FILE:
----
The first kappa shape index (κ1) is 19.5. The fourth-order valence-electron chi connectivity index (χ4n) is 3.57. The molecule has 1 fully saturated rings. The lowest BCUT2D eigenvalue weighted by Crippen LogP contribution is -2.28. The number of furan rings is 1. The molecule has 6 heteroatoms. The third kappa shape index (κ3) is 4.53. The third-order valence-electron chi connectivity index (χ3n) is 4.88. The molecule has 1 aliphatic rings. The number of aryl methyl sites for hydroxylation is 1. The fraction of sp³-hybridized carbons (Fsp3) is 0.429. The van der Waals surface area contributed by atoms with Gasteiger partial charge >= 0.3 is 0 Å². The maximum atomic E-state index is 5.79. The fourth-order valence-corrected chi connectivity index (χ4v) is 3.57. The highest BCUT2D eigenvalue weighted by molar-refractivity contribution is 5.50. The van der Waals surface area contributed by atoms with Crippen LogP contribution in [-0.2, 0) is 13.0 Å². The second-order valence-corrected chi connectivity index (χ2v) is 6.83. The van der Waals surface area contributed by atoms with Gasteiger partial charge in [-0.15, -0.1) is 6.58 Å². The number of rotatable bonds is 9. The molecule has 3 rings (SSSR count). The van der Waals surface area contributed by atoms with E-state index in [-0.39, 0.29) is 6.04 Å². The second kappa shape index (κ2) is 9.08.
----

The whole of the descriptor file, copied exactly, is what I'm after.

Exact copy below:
The first kappa shape index (κ1) is 19.5. The fourth-order valence-electron chi connectivity index (χ4n) is 3.57. The molecule has 1 fully saturated rings. The lowest BCUT2D eigenvalue weighted by Crippen LogP contribution is -2.28. The number of furan rings is 1. The molecule has 6 heteroatoms. The third kappa shape index (κ3) is 4.53. The third-order valence-electron chi connectivity index (χ3n) is 4.88. The molecule has 1 aliphatic rings. The number of aryl methyl sites for hydroxylation is 1. The fraction of sp³-hybridized carbons (Fsp3) is 0.429. The van der Waals surface area contributed by atoms with Gasteiger partial charge >= 0.3 is 0 Å². The maximum atomic E-state index is 5.79. The fourth-order valence-corrected chi connectivity index (χ4v) is 3.57. The highest BCUT2D eigenvalue weighted by molar-refractivity contribution is 5.50. The van der Waals surface area contributed by atoms with Crippen LogP contribution in [-0.2, 0) is 13.0 Å². The second-order valence-corrected chi connectivity index (χ2v) is 6.83. The van der Waals surface area contributed by atoms with Gasteiger partial charge in [-0.15, -0.1) is 6.58 Å². The number of rotatable bonds is 9. The molecule has 3 rings (SSSR count). The van der Waals surface area contributed by atoms with E-state index in [-0.39, 0.29) is 6.04 Å². The second kappa shape index (κ2) is 9.08.